“This is it. This is all we are."
These are the final words uttered by Clive Owen’s Dr. Thackery as he (probably) passes off this mortal coil. You could read this as a simple materialist message. Steven Soderbergh, “The Knick”’s director and cinematographer, is an open atheist, and Thackery could simply be enforcing his belief: that there is no god, and when we die that’s almost certainly it. Amusingly enough, this bleak, no-nonsense end is ambiguous: we don't get stone cold confirmation that Thack did indeed die. There's a shot of a table with a white blanket that might have a body under it, which might be Thack. It all depends if there's a third season, which has not yet been announced either way.
But the episode is after something deeper than a mere reminder of the meaninglessness of existence in a godless universe. For “The Knick”’s two seasons Thackery has labored hard to transcend the limited time he has on earth. He’s tried to improve medicine, to modernize it, to find new ways to save the sick and injured. He’s experimented, sometimes recklessly, often while super high, with new treatments and methods. He wanted to save humanity, all while making a name for himself in the history books.
“We’ll all look back and see how many lives were saved on this day,” he crows as he embarks on the craziest surgery of his life, or at least on this show. He’s going to operate on himself, without the use of ether. He spent an entire episode clean before hobbling back to cocaine and heroin and much else besides. His body finally started really giving out, and though the procedure he was doing was actually a simple one (his colleagues tell them they can bang it out themselves in 10 minutes), he insists on showboating.
Armed with a carefully angled mirror, he does the deed himself. And it is the grossest, freakiest thing that’s ever been on this very gross, freaky show. After stripping down in front of a rapt audience in the operating theater, Thack cuts a big slit in his belly then starts pulling out his intestines. He narrates the entire time, and we gradually realize he’s basically narrating his own death. (He even gets to be the one who says, “Body temperature starting to drop.”)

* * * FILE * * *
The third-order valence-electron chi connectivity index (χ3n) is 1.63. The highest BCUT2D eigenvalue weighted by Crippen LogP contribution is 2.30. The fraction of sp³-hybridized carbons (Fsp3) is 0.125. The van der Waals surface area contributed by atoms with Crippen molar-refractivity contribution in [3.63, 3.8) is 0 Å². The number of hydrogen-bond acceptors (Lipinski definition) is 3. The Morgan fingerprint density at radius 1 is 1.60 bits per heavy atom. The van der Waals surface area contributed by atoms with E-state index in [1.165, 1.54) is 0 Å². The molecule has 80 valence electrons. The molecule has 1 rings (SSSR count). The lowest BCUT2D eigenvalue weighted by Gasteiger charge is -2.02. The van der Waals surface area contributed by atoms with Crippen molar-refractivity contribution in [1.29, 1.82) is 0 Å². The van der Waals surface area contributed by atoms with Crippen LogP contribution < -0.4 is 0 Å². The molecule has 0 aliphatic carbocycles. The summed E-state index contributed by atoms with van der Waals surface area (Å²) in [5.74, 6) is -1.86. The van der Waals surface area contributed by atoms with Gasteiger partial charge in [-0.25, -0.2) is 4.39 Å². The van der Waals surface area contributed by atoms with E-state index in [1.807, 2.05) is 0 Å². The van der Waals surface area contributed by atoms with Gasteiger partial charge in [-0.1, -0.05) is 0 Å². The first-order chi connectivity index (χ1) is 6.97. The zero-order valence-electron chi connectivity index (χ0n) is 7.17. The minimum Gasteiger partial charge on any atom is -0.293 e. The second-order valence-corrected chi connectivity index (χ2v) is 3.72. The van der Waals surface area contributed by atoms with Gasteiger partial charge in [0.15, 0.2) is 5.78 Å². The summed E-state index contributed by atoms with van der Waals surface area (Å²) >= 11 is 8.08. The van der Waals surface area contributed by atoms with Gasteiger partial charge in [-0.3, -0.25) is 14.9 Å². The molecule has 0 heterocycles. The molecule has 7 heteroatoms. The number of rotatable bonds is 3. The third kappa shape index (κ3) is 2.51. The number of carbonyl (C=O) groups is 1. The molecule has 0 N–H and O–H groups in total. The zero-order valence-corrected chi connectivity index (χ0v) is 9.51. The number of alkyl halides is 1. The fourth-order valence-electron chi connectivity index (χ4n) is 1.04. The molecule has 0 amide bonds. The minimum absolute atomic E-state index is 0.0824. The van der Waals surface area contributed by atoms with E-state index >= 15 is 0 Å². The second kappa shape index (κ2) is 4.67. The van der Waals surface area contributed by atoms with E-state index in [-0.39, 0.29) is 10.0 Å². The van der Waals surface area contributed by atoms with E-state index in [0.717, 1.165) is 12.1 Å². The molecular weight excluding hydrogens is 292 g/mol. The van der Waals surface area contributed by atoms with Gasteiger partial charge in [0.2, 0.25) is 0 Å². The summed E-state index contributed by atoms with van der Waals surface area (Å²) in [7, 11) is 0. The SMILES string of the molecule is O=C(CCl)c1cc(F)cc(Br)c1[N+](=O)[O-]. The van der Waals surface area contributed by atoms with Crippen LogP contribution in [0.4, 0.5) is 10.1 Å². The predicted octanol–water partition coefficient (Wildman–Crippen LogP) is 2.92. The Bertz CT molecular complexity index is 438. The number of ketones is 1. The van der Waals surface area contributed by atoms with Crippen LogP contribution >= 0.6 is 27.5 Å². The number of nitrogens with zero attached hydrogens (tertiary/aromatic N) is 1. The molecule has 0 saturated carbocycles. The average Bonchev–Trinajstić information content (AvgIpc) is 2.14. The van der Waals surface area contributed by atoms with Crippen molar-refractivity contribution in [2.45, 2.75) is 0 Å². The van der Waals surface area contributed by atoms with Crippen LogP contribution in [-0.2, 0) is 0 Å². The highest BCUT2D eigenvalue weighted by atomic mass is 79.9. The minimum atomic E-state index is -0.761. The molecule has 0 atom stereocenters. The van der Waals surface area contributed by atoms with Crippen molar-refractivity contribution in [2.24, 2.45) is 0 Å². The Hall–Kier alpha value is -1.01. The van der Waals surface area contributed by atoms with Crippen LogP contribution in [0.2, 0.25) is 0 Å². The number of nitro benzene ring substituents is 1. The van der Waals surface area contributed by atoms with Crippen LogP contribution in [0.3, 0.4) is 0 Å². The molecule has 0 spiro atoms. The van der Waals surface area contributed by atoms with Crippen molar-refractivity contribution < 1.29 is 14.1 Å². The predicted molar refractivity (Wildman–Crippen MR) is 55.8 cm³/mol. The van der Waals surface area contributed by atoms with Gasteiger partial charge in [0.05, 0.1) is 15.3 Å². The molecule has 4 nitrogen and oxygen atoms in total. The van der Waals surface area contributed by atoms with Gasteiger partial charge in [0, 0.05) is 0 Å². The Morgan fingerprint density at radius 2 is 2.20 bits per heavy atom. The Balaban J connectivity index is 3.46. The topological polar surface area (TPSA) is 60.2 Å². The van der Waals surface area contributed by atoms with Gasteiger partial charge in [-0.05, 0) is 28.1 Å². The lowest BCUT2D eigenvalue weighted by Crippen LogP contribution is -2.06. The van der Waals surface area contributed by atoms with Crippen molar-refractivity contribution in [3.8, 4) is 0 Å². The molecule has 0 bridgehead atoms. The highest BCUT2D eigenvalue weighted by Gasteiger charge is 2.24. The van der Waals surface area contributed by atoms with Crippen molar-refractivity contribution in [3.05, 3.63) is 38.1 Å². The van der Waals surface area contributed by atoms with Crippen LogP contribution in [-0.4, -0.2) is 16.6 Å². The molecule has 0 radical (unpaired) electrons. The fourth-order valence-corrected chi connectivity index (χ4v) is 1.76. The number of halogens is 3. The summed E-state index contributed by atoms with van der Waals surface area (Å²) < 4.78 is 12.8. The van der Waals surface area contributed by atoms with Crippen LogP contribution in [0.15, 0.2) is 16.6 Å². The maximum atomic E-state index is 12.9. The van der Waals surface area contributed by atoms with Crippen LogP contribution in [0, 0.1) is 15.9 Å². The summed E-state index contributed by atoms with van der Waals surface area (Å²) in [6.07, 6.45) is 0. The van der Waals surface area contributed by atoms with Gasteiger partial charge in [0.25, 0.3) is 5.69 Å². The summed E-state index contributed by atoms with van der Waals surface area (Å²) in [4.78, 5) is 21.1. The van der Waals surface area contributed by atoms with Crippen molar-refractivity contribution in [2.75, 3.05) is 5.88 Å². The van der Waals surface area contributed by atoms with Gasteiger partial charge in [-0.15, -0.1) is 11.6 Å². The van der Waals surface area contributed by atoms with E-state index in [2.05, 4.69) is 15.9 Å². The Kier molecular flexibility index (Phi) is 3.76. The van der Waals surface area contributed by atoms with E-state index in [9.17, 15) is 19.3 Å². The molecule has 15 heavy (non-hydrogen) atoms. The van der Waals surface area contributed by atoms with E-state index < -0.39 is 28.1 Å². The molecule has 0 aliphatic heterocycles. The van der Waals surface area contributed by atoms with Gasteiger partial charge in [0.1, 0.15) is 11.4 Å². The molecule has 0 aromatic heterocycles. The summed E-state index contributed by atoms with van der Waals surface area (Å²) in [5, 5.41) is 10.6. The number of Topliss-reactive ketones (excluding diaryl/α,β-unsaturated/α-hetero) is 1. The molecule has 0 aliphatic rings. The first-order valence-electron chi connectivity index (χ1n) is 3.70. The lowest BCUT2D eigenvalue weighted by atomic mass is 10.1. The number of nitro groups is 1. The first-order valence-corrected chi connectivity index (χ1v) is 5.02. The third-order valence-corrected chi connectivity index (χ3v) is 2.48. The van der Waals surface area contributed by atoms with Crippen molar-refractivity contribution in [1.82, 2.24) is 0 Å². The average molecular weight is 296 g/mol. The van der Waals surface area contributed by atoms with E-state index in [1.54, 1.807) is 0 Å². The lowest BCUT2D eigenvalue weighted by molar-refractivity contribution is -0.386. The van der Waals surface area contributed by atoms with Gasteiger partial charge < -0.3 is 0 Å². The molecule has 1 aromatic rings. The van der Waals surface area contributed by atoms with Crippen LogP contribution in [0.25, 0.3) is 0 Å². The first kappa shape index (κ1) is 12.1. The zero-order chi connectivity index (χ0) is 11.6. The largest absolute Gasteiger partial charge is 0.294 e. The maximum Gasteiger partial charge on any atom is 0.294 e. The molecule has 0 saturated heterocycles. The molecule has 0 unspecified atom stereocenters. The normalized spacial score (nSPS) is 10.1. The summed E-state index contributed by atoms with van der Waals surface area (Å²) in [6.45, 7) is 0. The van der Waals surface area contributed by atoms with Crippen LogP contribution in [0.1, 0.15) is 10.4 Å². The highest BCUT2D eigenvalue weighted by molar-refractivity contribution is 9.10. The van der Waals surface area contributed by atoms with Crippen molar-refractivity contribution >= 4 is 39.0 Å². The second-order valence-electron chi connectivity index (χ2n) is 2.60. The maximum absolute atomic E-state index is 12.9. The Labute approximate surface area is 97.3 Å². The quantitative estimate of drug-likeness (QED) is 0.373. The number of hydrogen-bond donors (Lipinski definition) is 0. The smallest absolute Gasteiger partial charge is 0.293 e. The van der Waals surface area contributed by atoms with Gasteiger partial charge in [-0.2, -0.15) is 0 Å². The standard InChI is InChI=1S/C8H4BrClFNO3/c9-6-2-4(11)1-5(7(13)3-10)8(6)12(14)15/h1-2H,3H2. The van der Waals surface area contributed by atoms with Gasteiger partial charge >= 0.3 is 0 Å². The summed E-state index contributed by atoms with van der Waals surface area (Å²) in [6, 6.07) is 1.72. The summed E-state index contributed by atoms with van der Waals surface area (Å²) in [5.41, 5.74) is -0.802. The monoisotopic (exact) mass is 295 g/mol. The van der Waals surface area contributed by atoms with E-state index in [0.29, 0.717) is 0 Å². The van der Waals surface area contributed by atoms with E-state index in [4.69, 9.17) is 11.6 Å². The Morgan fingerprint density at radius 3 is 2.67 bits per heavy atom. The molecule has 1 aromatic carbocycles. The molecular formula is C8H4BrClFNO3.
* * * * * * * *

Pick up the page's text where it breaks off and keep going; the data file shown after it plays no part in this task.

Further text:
Thack has failed a lot, sometimes on the operating table, on people he’d rather not lose. His decision to self-operate was a gamble, but it’s clear he was open to the idea of it turning into a suicide mission. He’s riddled with guilt, and riddled with fear that he won’t be remembered, except as that guy who died by his own foolish hands. He realizes that he’s lost everyone close to him, either to death or, in the case of Nurse Elkins (Eve Hewson) — whose response to his passing we never get to see — to his own terrible personality. He realizes he’s smaller than he pretended to be, than he thought and that his death will be both intimate and an event, viewed by an entire audience of his peers.
Actually, Thack is wrong. He still has an acolyte in Dr. Chickering (Michael Angarano), who had decamped for Mount Sinai only to return. As Chickering makes a mad dash to grab some adrenaline, which will apparently prove fruitless, Soderbergh’s camera catches his feet, which are clad in white shoes — just like Thackery’s own gaudy fashion statement. And Dr. Edwards (Andre Holland), who managed to worm into the confidences of the once bigoted Thackery, is haunted by his death, as well as by all the shocking turns the plot has taken over these last few episodes.